Marines at Iwo Jima were men on the Putnam that the following poem, written at the height of the campaign by Lt. (J.G.) George R. Blair, of the Putnam, was much in demand for mailing:
The Marines at Iwo
Marine, now you are standing there
Beside you comrade dead.
Behind, the hell of landing there;
The finish fight ahead.
What are these bodies stretched around
On Iwo's bloody slopes?
They mark the place where Nippon found
The end of conquest's hopes.
Full half of all your ranks are gone,
Five thousand dead in glory.
And still the remnants battle on
Fulfilling your brave history.
On Suribachi's shattered heights
The flag we love is flying.
A tribute to the noble dead
And those who still are dying.
Marine, the world is hushed in awe
At your grave sacrifice-
The purchase of Japan's Jima
At such a bloody price.
Marine, tho' time erase the ache
Of comrades fallen there,
We pledge: this land shall never break
The bond you've made us heir.
By dead who sleep the sleep serene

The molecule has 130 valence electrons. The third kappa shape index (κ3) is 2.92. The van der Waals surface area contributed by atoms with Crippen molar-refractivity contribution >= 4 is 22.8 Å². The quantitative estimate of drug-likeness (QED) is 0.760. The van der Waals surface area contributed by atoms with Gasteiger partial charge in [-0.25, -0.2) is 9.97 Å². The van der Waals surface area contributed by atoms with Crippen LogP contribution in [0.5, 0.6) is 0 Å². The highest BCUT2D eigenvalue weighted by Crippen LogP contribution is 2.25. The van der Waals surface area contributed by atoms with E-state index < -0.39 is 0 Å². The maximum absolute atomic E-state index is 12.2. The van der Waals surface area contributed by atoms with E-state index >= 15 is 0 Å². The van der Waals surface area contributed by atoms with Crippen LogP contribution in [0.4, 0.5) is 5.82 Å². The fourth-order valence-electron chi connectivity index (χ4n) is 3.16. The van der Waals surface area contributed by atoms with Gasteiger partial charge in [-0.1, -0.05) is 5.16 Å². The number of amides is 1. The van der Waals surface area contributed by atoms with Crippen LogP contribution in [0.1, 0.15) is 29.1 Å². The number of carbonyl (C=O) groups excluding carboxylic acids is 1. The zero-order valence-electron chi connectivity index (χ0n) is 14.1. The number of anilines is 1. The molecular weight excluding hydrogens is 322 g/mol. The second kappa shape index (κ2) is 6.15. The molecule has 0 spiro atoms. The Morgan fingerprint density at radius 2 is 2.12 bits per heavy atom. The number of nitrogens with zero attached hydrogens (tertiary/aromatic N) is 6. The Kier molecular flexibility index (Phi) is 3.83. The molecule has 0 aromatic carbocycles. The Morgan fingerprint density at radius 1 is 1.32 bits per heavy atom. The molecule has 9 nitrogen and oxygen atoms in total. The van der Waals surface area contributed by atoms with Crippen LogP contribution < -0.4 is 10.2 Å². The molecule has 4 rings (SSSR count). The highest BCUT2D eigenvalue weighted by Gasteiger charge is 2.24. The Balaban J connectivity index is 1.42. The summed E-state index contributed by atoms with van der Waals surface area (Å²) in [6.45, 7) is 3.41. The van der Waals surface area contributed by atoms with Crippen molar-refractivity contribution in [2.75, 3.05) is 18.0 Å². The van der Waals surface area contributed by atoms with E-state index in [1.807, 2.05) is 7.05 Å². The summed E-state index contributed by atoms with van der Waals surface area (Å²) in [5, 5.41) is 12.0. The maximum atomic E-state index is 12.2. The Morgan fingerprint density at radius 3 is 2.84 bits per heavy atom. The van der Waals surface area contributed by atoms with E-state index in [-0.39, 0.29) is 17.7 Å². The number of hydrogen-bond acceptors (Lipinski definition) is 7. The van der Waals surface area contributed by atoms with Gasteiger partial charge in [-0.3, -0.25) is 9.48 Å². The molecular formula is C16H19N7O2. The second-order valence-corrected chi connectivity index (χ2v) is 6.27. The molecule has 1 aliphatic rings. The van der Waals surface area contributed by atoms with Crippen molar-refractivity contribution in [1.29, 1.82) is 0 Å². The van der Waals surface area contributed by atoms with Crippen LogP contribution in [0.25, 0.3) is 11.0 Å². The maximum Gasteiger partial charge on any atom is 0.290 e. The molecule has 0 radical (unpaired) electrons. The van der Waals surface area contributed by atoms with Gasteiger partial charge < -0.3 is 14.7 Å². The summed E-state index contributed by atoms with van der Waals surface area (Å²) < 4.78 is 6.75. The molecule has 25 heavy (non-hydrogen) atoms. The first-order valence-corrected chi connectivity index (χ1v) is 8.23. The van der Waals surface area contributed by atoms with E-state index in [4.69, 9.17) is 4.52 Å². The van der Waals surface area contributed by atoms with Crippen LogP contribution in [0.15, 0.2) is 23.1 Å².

We pledge this tribute, Brave Marine!
February 23, 1945 - Secretary of the Navy James Forrestal and party came aboard for transportation to Guam. Included were Rear Adm. L. E. Denfeld USN, then assistant chief of the Bureau of Personnel; Rear Adm. E. W. Mills USN, assistant chief of the Bureau of Ships; Rear Adm. J. Wright USN; Capt. E. B. Taylor USN, aide to the Secretary of Navy; Col. C. V. Whitney USA; Major M. E. Correa USMCR; Lt. D. J. Hopkins USNR, son of the then Lend-Lease Administrator Harry Hopkins; Lt. E. E. Elder USMC and others. As the ship departed for Guam, the Secretary and his company followed details of a big air raid at Iwo Jima that night. At Guam, Fleet Admiral Chester W. Nimitz came aboard to greet Mr. Forrestal.
March 12 - Left Leyte, Phillippine Islands, on escort duty.
March 17 - Anchored at San Pedro Bay, Leyte. In this brief respite from front areaaction, the ship engaged in a pin-up girl contest. Actress June Haver was chosen "The Girl with Whom I'd Rather Spend G.Q."
March 27 - Left Leyte, escorting transports, for invasion of Okinawa.
April 1 - Arrived off Okinawa, assigned to anti-aircraft screen.
April 2 - Fired tirst time in Okinawa campaign at enemy plane.
April 6 - Proceeded to Ulithi on escort duty; arrived the 8th, returned to Okinawaon the 16th.
April 16-19 - Assigned patrol and escort duty .
April 19 - Acted as gunboat support off southwest Okinawa.
April 21-25 - On radar picket duty; shot down one enemy plane and assisted in destruction of another, driving off a four-plane attack.